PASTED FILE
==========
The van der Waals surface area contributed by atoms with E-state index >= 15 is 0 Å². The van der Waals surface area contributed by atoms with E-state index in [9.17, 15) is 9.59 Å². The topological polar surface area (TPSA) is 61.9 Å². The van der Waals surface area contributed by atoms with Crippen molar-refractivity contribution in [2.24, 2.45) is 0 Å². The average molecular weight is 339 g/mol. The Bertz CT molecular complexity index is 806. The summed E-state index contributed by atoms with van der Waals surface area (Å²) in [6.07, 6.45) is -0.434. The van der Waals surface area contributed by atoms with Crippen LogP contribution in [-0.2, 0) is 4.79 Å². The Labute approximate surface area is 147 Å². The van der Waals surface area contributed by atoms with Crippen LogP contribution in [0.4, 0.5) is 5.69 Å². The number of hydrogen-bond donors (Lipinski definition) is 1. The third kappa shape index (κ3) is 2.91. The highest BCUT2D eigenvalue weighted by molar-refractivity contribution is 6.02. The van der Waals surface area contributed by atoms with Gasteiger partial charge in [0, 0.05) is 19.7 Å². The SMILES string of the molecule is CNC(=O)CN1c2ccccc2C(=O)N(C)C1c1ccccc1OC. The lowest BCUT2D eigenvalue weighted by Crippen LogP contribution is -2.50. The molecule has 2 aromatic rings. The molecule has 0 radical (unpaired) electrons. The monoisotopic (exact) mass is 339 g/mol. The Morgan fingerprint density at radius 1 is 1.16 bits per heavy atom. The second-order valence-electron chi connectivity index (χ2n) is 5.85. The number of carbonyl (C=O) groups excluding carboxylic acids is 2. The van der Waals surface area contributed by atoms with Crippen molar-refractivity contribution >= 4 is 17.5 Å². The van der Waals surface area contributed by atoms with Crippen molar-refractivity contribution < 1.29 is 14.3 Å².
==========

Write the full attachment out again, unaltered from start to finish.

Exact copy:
The van der Waals surface area contributed by atoms with E-state index >= 15 is 0 Å². The van der Waals surface area contributed by atoms with E-state index in [9.17, 15) is 9.59 Å². The topological polar surface area (TPSA) is 61.9 Å². The van der Waals surface area contributed by atoms with Crippen molar-refractivity contribution in [2.24, 2.45) is 0 Å². The average molecular weight is 339 g/mol. The Bertz CT molecular complexity index is 806. The summed E-state index contributed by atoms with van der Waals surface area (Å²) in [6.07, 6.45) is -0.434. The van der Waals surface area contributed by atoms with Crippen LogP contribution in [-0.2, 0) is 4.79 Å². The Labute approximate surface area is 147 Å². The van der Waals surface area contributed by atoms with Crippen LogP contribution in [0.4, 0.5) is 5.69 Å². The number of hydrogen-bond donors (Lipinski definition) is 1. The third kappa shape index (κ3) is 2.91. The highest BCUT2D eigenvalue weighted by molar-refractivity contribution is 6.02. The van der Waals surface area contributed by atoms with Gasteiger partial charge in [0, 0.05) is 19.7 Å². The SMILES string of the molecule is CNC(=O)CN1c2ccccc2C(=O)N(C)C1c1ccccc1OC. The lowest BCUT2D eigenvalue weighted by Crippen LogP contribution is -2.50. The molecule has 2 aromatic rings. The molecule has 0 radical (unpaired) electrons. The monoisotopic (exact) mass is 339 g/mol. The Morgan fingerprint density at radius 1 is 1.16 bits per heavy atom. The second-order valence-electron chi connectivity index (χ2n) is 5.85. The number of carbonyl (C=O) groups excluding carboxylic acids is 2. The van der Waals surface area contributed by atoms with Crippen molar-refractivity contribution >= 4 is 17.5 Å². The van der Waals surface area contributed by atoms with Crippen molar-refractivity contribution < 1.29 is 14.3 Å².